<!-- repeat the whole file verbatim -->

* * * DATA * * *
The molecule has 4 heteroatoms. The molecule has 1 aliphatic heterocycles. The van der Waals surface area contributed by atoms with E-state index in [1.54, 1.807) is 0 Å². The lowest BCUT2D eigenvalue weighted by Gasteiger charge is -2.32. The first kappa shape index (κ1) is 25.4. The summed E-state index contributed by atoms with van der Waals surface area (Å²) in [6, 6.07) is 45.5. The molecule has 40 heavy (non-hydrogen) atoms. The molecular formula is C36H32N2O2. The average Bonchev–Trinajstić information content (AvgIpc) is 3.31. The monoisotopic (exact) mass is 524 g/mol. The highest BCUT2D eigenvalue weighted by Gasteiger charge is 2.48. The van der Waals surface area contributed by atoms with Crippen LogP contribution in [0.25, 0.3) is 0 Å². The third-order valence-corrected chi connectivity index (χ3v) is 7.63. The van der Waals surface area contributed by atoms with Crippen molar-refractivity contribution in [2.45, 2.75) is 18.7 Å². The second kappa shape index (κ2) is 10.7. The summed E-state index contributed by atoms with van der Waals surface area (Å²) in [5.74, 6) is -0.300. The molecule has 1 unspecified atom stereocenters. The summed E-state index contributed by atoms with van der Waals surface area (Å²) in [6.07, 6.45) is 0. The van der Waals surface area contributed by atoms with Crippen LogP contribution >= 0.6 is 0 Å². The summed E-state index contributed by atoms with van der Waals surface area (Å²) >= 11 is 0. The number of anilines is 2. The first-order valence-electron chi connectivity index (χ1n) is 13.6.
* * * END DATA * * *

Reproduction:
The molecule has 4 heteroatoms. The molecule has 1 aliphatic heterocycles. The van der Waals surface area contributed by atoms with E-state index in [1.54, 1.807) is 0 Å². The lowest BCUT2D eigenvalue weighted by Gasteiger charge is -2.32. The first kappa shape index (κ1) is 25.4. The summed E-state index contributed by atoms with van der Waals surface area (Å²) in [6, 6.07) is 45.5. The molecule has 40 heavy (non-hydrogen) atoms. The molecular formula is C36H32N2O2. The average Bonchev–Trinajstić information content (AvgIpc) is 3.31. The monoisotopic (exact) mass is 524 g/mol. The highest BCUT2D eigenvalue weighted by Gasteiger charge is 2.48. The van der Waals surface area contributed by atoms with Crippen LogP contribution in [0.25, 0.3) is 0 Å². The third-order valence-corrected chi connectivity index (χ3v) is 7.63. The van der Waals surface area contributed by atoms with Crippen molar-refractivity contribution in [2.45, 2.75) is 18.7 Å². The second kappa shape index (κ2) is 10.7. The summed E-state index contributed by atoms with van der Waals surface area (Å²) in [5.74, 6) is -0.300. The molecule has 1 unspecified atom stereocenters. The summed E-state index contributed by atoms with van der Waals surface area (Å²) in [6.07, 6.45) is 0. The van der Waals surface area contributed by atoms with Crippen LogP contribution >= 0.6 is 0 Å². The summed E-state index contributed by atoms with van der Waals surface area (Å²) >= 11 is 0. The number of anilines is 2. The first-order valence-electron chi connectivity index (χ1n) is 13.6.